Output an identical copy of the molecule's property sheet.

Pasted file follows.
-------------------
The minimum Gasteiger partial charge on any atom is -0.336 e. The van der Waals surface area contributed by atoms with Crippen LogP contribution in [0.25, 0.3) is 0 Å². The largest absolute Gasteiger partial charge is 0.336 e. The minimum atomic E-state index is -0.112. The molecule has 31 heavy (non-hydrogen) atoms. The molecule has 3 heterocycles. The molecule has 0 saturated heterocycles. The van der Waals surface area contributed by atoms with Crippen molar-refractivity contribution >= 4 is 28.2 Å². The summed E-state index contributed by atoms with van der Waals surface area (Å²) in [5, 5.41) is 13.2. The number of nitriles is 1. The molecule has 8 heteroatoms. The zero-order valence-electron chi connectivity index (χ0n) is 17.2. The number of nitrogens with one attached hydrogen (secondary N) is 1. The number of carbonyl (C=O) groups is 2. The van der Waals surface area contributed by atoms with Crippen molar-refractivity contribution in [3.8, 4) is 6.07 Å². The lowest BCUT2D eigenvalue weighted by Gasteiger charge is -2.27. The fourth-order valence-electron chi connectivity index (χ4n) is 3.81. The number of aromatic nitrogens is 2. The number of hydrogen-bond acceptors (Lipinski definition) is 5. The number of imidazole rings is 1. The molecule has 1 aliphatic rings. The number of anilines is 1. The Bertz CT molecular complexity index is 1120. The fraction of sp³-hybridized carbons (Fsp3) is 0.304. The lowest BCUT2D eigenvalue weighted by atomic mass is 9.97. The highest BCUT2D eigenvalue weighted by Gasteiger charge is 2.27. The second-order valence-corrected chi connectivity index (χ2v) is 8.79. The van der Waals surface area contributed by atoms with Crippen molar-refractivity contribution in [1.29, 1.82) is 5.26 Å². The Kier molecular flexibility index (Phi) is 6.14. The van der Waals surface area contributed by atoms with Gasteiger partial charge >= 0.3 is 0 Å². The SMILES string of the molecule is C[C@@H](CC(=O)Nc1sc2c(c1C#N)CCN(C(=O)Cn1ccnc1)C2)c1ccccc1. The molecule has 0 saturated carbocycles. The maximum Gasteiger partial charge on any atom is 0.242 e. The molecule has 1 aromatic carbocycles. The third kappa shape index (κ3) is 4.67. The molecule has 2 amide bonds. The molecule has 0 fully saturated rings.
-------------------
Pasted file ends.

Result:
The minimum Gasteiger partial charge on any atom is -0.336 e. The van der Waals surface area contributed by atoms with Crippen LogP contribution in [0.25, 0.3) is 0 Å². The largest absolute Gasteiger partial charge is 0.336 e. The minimum atomic E-state index is -0.112. The molecule has 31 heavy (non-hydrogen) atoms. The molecule has 3 heterocycles. The molecule has 0 saturated heterocycles. The van der Waals surface area contributed by atoms with Crippen molar-refractivity contribution >= 4 is 28.2 Å². The summed E-state index contributed by atoms with van der Waals surface area (Å²) in [5, 5.41) is 13.2. The number of nitriles is 1. The molecule has 8 heteroatoms. The zero-order valence-electron chi connectivity index (χ0n) is 17.2. The number of nitrogens with one attached hydrogen (secondary N) is 1. The number of carbonyl (C=O) groups is 2. The van der Waals surface area contributed by atoms with Crippen molar-refractivity contribution in [3.8, 4) is 6.07 Å². The lowest BCUT2D eigenvalue weighted by Gasteiger charge is -2.27. The fourth-order valence-electron chi connectivity index (χ4n) is 3.81. The number of aromatic nitrogens is 2. The number of hydrogen-bond acceptors (Lipinski definition) is 5. The number of imidazole rings is 1. The molecule has 1 aliphatic rings. The number of anilines is 1. The Bertz CT molecular complexity index is 1120. The fraction of sp³-hybridized carbons (Fsp3) is 0.304. The lowest BCUT2D eigenvalue weighted by atomic mass is 9.97. The highest BCUT2D eigenvalue weighted by Gasteiger charge is 2.27. The second-order valence-corrected chi connectivity index (χ2v) is 8.79. The van der Waals surface area contributed by atoms with Crippen molar-refractivity contribution in [1.29, 1.82) is 5.26 Å². The Kier molecular flexibility index (Phi) is 6.14. The van der Waals surface area contributed by atoms with Gasteiger partial charge >= 0.3 is 0 Å². The SMILES string of the molecule is C[C@@H](CC(=O)Nc1sc2c(c1C#N)CCN(C(=O)Cn1ccnc1)C2)c1ccccc1. The molecule has 0 saturated carbocycles. The maximum Gasteiger partial charge on any atom is 0.242 e. The molecule has 1 aromatic carbocycles. The third kappa shape index (κ3) is 4.67. The molecule has 2 amide bonds. The molecule has 0 fully saturated rings.